In Group A in our study, the mean VSS scores before and after treatment were 9.07±1.47 and 4.25±1.33 points, respectively, with a 53-percent improvement, while those in Group B were 9.57±1.35 and 2.6±0.86 points, with 74-percent improvement. The intralesional injection of the combination of 5-FU+TCA resulted in improvement in vascularity, pliability, and height. Multiple injections of bleomycin+TCA produced a significant improvement in vascularity, pliability, and height, yet worsening pigmentation relative to the injection of 5-FU+ TCA. The difference between the improvement in VSS scores in the two groups was statistically significant and confirmed that bleomycin+TCA yields a greater improvement. Our observation is consistent with that of Kabel et al,12 who reported a 55-percent improvement in VSS scores following the injection of 5-FU+TCA and a 73-percent improvement in VSS scores after the injection of bleomycin. In a study by Srivastava et al,17 it was observed that 5-FU+TCA led to the lowest survival curves for pliability and pigmentation. A decrease in pigmentation was seen more quickly with TCA+FU than with TCA or 5-FU alone and was highly statistically significant. In another study conducted by Nghi Dinhuu et al18 assessing the treatment of keloids with bleomycin, it was observed that the vascular status was improved by 70.6 percent after treatment and the mean VSS scores for stiffness were reduced by 89.3 percent. Our study showed similar observations, as the improvements in VSS scores were better with bleomycin+TCA, although a worsening of pigmentation was seen in Group B.
In Group A, 15 (50%) keloids showed an excellent response (76%–100% flattening), 10 (33.33%) keloids showed a good response (51%–75% flattening), three (10%) keloids showed a fair response (26%–50% flattening), and two (6.66%) keloids showed a poor response (< 25% flattening). In Group B, 23 (76%) keloids showed an excellent response (76%–100% flattening), three (10%) keloids showed a good response (51%–75% flattening), two (6.66%) keloids showed a fair response (26%–50% flattening), and two (6.66%) keloids showed a poor response(<25% flattening). The results in the two groups were statistically significant in terms of good and excellent responses. In a study conducted by Davison et al,19 it was seen that patients who received 5-FU+TCA without excision had an average lesion size reduction of 81 percent. In another study conducted by Nanda and Reddy,20 a good to excellent response was seen among 72 percent of lesions treated with 5-FU compared to 83 percent of lesions treated with 5-FU+TCA in our study. This was because we combined 5-FU and TCA for a synergistic effect. Our observation is comparable to that of Sreekar et al,20 who conducted a study on the role of bleomycin in the management of hypertrophic scars and keloids. He concluded in his study that 65 percent achieved an excellent response, 15 percent showed a good response, and 10 percent displayed a fair or poor response. In our study, an excellent response was seen in 76 percent of lesions. The better response rate in our study can be attributed to the synergistic effect of TCA combined with bleomycin. Our observations are also similar to those in a study of keloid treatment with intralesional bleomycin conducted by Huu et al,18 who reported that 70.8 percent of lesions showed an excellent response, 17.5 percent of lesions showed a good response, 8.3 percent of lesions showed a fair response, and 3.3 percent of lesions showed a poor response.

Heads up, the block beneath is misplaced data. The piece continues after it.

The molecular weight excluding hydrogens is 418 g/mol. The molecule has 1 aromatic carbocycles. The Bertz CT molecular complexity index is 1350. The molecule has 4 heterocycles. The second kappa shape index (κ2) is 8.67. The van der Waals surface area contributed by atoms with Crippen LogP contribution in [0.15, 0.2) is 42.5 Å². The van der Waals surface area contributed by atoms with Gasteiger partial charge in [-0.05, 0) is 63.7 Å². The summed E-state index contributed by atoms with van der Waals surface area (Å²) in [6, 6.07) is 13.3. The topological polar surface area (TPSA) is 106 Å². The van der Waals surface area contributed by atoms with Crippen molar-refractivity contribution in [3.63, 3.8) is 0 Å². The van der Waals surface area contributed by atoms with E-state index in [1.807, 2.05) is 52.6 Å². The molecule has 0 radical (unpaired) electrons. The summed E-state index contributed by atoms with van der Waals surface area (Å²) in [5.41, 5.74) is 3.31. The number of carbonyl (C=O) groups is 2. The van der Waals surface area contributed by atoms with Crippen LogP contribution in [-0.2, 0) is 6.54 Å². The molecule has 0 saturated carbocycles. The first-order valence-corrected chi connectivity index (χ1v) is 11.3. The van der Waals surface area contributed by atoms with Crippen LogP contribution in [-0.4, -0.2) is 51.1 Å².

In Group A, 16 of 30 (54%) keloids experienced an improvement in cosmetics, 27 of 27(100%) keloids showed an improvement in pruritus, nine of 22 (45%) keloids exhibited an improvement in movement restrictions, six of six (100%) keloids experienced an improvement in pain, and seven of 10 (77%) keloids attained an improvement in tenderness. In Group B, 19 of 30 (65%) keloids showed an improvement in cosmetics, 19 of 19 (100%) keloids experienced an improvement in pruritus, 12 of 15 (80%) keloids had an improvement in movement restrictions, two of two (100%) keloids had an improvement in pain, and seven of nine (80%) keloids demonstrated an improvement in tenderness. The recorded improvements in signs and symptoms were comparable in both groups, although the reduction in the restriction of movement was significantly better in Group B. In a study by Srivastava et al,17 it was observed that pain and pruritus were consistently reduced at every successive session of keloid treatment using 5-FU+TCA. In a different study, Espana et al21 injected 1.5U/mL of bleomycin into keloids and hypertrophic scars of 13 patients using a multiple needle-puncture approach. Patients received between one and five treatments, with each session held 1 to 4 months apart. All patients were relieved of pruritus after the first session. In a study conducted by Saray et al,15 who treated keloids with bleomycin, it was observed that the mean scores for pruritus and pain were improved significantly. In our study, all patients in Group B were relieved from pain and pruritus at the end of the study. This variation in findings among these studies is probably due to the injection of triamcinolone following the injection of bleomycin.